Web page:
The specific construction of the reference DLL monitoring section 46 is shown in FIG. 9. A read timing pulse 50 is generated by the read timing signal generating section 33 in the timing adjusting section 45, and input to a reference address counter 51 for read, to thereby update the address serving as the reference. On the other hand, a read start address holding section 54 monitors which of the frame synchronization signals f1, f2 and f3 is specified by the MAINDLL. When the MAINDLL is changed, a judging section 53 judges the increase/decrease of the read rate, and based on the result, an address counter 52 for read operates to thereby update the address.

FIG. 10 shows a case where the phase difference in three paths, as an example, is trued up. The outputs of DLL 1 to 3 are fetched in the order of addresses from the top of the frame by means of the write timing signal from the write timing signal generating section 32 in FIG. 4, in the same manner as in the first embodiment, and taken out at a timing of the read signal control section 34. In this case, it is assumed a case where centering on the DLL1, the DLL3 precedes the DLL1, and DLL2 is demodulating more delayed path. In the figure, at first, the DLL 1 is designated as the reference DLL (MAINDLL), and the data is being taken out from the eighth stage. With regard to other DLLs, the data at the top of the frame is the data on the fourth stage as for the DLL2, and the data on the twelfth stage as for the DLL3. The number of stages referred herein does not show a specific address in the buffer, but as described in the first embodiment, expresses a read position in the buffer corresponding to the phase relations centering on the path data of the DLL serving as the reference, as seen from the path data, and gives a difference in a position to read the path data from the DLL. By giving a difference in the read position, the phase difference in the path is absorbed.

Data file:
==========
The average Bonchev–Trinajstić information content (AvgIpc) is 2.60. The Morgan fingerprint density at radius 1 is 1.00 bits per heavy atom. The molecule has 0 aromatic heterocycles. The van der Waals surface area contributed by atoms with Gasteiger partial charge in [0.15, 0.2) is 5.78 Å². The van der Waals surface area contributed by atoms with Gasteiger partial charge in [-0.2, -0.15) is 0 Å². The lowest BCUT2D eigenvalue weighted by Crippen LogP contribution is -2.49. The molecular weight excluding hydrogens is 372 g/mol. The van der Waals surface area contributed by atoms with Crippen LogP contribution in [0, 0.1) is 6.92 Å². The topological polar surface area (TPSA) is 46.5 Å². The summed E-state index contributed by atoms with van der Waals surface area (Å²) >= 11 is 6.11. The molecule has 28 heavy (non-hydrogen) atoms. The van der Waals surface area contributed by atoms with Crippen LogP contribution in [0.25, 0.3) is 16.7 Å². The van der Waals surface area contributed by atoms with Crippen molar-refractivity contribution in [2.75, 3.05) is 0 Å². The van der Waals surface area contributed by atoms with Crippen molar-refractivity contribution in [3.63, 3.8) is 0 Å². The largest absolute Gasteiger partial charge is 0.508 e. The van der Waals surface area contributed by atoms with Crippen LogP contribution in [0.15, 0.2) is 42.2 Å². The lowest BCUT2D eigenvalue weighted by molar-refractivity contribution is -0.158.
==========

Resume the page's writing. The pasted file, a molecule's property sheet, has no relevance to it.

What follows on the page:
In this example, the frame synchronization signal f1 in the DLL1 is first recognized as the MAINDLL by the read start address holding section 54 in FIG. 9. Fetch and readout of the path data are performed with the same operation as in the first embodiment. Here, in a case where after the operation of the DLL2 has been stopped in the middle of the frame by changing the path, the operation is resumed at another timing, fetch is performed upon receipt of the output from the resumed DLL2, and it is changed such that the take-out from the top of the frame is performed from, for example, the sixteenth stage. Upon the change in the reception conditions, if the MAINDLL is changed from the DLL1 to the DLL3, the change of the MAINDLL is detected by the read start address holding section 54 in FIG. 9. Then, it is judged whether the read should be stepped forward or retarded by the address in the read reference address counter 51 and the judging section 53. The position of the read pointer is changed by the readout from the top of the next frame, as shown in FIG. 10, to change the read rate so that read is performed from the eighth stage, as in the DLL1. At this time, the follow is not performed instantaneously, but the speed is changed gradually. That is to say, with regard to the output signal, the symbol width is gradually changed to correspond thereto. With regard to the DLL1 and DLL2, the read pointer is changed in the same manner, so that any loss in the path data does not occur.